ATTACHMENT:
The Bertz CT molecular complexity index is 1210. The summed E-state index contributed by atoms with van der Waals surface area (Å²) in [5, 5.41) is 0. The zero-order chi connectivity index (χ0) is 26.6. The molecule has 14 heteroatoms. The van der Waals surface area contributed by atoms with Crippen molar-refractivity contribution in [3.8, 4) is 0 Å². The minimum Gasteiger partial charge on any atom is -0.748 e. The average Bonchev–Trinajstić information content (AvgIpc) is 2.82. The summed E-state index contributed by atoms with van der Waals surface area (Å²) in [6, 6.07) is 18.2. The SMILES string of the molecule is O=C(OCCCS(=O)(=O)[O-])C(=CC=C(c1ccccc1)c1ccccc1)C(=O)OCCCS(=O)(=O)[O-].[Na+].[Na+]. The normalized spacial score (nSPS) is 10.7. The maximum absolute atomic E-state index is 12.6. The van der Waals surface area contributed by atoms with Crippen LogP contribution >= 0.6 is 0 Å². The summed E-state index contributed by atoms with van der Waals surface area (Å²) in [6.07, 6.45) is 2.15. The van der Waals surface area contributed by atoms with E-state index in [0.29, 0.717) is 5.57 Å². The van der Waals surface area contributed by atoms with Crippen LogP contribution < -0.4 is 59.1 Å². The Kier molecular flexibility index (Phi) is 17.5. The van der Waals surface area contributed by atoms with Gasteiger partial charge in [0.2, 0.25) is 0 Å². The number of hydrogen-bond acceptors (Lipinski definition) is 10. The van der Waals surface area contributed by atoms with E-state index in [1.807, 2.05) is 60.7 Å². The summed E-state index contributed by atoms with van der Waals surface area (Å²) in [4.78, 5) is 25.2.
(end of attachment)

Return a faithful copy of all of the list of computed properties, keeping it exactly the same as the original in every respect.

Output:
The Bertz CT molecular complexity index is 1210. The summed E-state index contributed by atoms with van der Waals surface area (Å²) in [5, 5.41) is 0. The zero-order chi connectivity index (χ0) is 26.6. The molecule has 14 heteroatoms. The van der Waals surface area contributed by atoms with Crippen molar-refractivity contribution in [3.8, 4) is 0 Å². The minimum Gasteiger partial charge on any atom is -0.748 e. The average Bonchev–Trinajstić information content (AvgIpc) is 2.82. The summed E-state index contributed by atoms with van der Waals surface area (Å²) in [6, 6.07) is 18.2. The SMILES string of the molecule is O=C(OCCCS(=O)(=O)[O-])C(=CC=C(c1ccccc1)c1ccccc1)C(=O)OCCCS(=O)(=O)[O-].[Na+].[Na+]. The normalized spacial score (nSPS) is 10.7. The maximum absolute atomic E-state index is 12.6. The van der Waals surface area contributed by atoms with Crippen LogP contribution >= 0.6 is 0 Å². The summed E-state index contributed by atoms with van der Waals surface area (Å²) in [6.07, 6.45) is 2.15. The van der Waals surface area contributed by atoms with E-state index in [0.29, 0.717) is 5.57 Å². The van der Waals surface area contributed by atoms with Crippen LogP contribution < -0.4 is 59.1 Å². The Kier molecular flexibility index (Phi) is 17.5. The van der Waals surface area contributed by atoms with Gasteiger partial charge in [0.2, 0.25) is 0 Å². The number of hydrogen-bond acceptors (Lipinski definition) is 10. The van der Waals surface area contributed by atoms with E-state index in [1.807, 2.05) is 60.7 Å². The summed E-state index contributed by atoms with van der Waals surface area (Å²) in [4.78, 5) is 25.2.